I will deal with this more in the second part of the essay, which will come out soon — it’s about how Sharp’s ideas spread and migrated throughout the Left, how they show up. One of the things I began to see, and others have commented on — and this was not just in the climate movement but in the US protest scene more broadly — was a kind of instrumentalization of protests. By which I mean, elevating protest as an end in itself as opposed to recognizing it as a means to specific political outcomes. This idea that if we do protest, good things will happen. If we perform righteousness, power will notice and we will get the justice and freedom that we demand, whatever that means. Protest gets elevated way above other skills, like organizing, political education, intellectual labor, debate, the skills of alliance building, i.e. diplomacy, etc.

I myself am implicated in this. I was a college climate activist and it’s a very heady thing to get involved in protest movements, to connect and cathect in the street with others who are rightly outraged at the injustice of our current state of affairs. But always we need to be clear, what are we demanding? And who or what are we demanding it of? And is this the best, most strategic use of limited time and resources, is it informed by history and the dynamics of class struggle? And I think intergenerational movements are essential if we are going to answer these questions well. I don’t think it’s coincidental that many Sharpian movements have been driven by middle-class, urban university students, young people with lots of energy, so-called moral clarity, but who are still negotiating their relationship to authority, have few or no bills to pay, etc., and may be “cosmopolitan provincials” in their worldview. When a movement is of, by, and for working people, and includes both town and country, things tighten up, as we have seen with the Sanders campaign. “It’s the economy, stupid.”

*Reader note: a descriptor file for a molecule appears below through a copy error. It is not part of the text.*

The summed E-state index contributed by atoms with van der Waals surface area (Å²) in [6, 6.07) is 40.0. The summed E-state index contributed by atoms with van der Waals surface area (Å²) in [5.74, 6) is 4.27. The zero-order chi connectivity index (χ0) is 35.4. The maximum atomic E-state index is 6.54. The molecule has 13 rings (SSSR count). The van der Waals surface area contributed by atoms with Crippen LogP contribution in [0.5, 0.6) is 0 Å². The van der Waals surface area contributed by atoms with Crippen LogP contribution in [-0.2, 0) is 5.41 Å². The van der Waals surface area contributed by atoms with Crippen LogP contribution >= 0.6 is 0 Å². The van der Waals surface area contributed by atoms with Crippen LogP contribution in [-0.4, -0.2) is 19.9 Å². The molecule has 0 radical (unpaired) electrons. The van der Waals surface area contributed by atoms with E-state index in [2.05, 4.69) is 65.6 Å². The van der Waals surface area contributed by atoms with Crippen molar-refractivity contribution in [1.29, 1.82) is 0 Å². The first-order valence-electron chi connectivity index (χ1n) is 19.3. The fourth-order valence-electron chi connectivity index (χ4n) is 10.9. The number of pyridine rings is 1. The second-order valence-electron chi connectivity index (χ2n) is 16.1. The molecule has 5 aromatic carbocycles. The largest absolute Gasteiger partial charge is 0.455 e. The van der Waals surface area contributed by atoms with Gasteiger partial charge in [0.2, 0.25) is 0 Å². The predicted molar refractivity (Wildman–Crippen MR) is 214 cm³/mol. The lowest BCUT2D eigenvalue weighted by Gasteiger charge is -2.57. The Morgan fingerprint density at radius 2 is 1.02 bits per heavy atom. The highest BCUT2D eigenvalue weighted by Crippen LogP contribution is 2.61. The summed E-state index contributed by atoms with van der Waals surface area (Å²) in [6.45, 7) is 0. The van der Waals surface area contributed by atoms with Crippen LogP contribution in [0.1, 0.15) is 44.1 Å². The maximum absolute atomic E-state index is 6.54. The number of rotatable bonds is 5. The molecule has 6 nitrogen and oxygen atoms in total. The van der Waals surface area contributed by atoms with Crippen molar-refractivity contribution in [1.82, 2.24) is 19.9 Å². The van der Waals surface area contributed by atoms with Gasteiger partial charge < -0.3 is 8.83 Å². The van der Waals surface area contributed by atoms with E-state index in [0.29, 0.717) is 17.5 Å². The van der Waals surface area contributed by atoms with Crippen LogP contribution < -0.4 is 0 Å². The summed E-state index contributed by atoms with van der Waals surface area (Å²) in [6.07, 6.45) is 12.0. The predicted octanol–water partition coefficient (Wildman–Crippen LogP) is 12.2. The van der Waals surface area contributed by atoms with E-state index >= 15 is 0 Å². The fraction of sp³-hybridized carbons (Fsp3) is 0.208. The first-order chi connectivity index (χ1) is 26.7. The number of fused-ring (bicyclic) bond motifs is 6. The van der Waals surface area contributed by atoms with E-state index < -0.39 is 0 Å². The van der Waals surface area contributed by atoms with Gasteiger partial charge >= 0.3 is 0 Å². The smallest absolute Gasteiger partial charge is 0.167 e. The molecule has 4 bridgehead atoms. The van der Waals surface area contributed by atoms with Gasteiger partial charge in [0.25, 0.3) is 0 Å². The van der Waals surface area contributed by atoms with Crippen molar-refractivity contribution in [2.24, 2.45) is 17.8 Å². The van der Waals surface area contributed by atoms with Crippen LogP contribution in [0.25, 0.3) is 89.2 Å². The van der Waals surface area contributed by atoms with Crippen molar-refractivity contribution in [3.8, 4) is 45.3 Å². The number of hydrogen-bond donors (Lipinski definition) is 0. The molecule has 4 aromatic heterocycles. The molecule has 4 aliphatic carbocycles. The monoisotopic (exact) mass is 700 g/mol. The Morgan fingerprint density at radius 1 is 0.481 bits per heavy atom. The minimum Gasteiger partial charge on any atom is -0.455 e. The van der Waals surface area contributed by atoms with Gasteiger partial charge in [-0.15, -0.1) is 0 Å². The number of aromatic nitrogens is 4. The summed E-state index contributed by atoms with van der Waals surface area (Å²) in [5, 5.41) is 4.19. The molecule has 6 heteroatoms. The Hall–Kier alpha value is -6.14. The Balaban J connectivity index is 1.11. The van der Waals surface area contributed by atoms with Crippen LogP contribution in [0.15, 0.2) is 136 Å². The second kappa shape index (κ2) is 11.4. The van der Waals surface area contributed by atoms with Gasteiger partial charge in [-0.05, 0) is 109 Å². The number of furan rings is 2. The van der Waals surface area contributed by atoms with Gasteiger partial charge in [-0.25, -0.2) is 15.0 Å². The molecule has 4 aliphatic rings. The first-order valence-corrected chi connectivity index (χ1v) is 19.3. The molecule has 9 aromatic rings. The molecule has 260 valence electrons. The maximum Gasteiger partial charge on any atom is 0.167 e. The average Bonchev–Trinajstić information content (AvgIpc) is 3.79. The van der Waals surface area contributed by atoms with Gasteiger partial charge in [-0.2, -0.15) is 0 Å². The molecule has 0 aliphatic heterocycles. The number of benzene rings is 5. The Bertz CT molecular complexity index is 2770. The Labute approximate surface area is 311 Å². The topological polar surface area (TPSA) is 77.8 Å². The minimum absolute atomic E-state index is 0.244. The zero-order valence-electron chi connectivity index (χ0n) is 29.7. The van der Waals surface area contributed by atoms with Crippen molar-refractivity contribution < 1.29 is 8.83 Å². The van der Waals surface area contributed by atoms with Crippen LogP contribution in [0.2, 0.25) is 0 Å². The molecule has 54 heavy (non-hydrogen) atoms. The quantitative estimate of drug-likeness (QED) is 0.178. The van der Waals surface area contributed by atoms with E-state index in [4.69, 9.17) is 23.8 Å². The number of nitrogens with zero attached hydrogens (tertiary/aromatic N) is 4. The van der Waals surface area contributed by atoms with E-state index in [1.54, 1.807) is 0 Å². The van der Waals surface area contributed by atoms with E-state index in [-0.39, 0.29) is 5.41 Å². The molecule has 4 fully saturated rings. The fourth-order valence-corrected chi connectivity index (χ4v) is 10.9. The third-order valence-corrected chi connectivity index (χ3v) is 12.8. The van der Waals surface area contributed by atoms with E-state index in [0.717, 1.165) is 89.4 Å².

Let me put it this way. I think that when you read Sharp, it is clear that he’s an intellectual, he is a kind of philosopher. If you take him without any of the limiting caveats that I’m offering and you don’t add to him other key intellectuals, then the worldview that you’re going to emerge with is one in which dictators in the centralized state are bad; we want to get rid of those and protest helps us do that; and if we do that, then nonviolence, peace, harmony, justice will prevail. So, we are operating with these very moralistic categories that don’t offer much in the way of specifics about what kind of world we want, what kinds of productive relations we want, and what would it actually take to achieve them in the face of extremely powerful opposition.

That’s dangerous. It puts protest movements in a position where they can be easily co-opted, where they can serve as a kind of battering ram, and then the neoliberal experts with the “good ideas” come rolling out and with the content. That’s something that I have seen, and it concerns me greatly. Because when supposedly progressive forces triumph, but then conditions for the average person get worse – well that is doing the fascists’ work for them.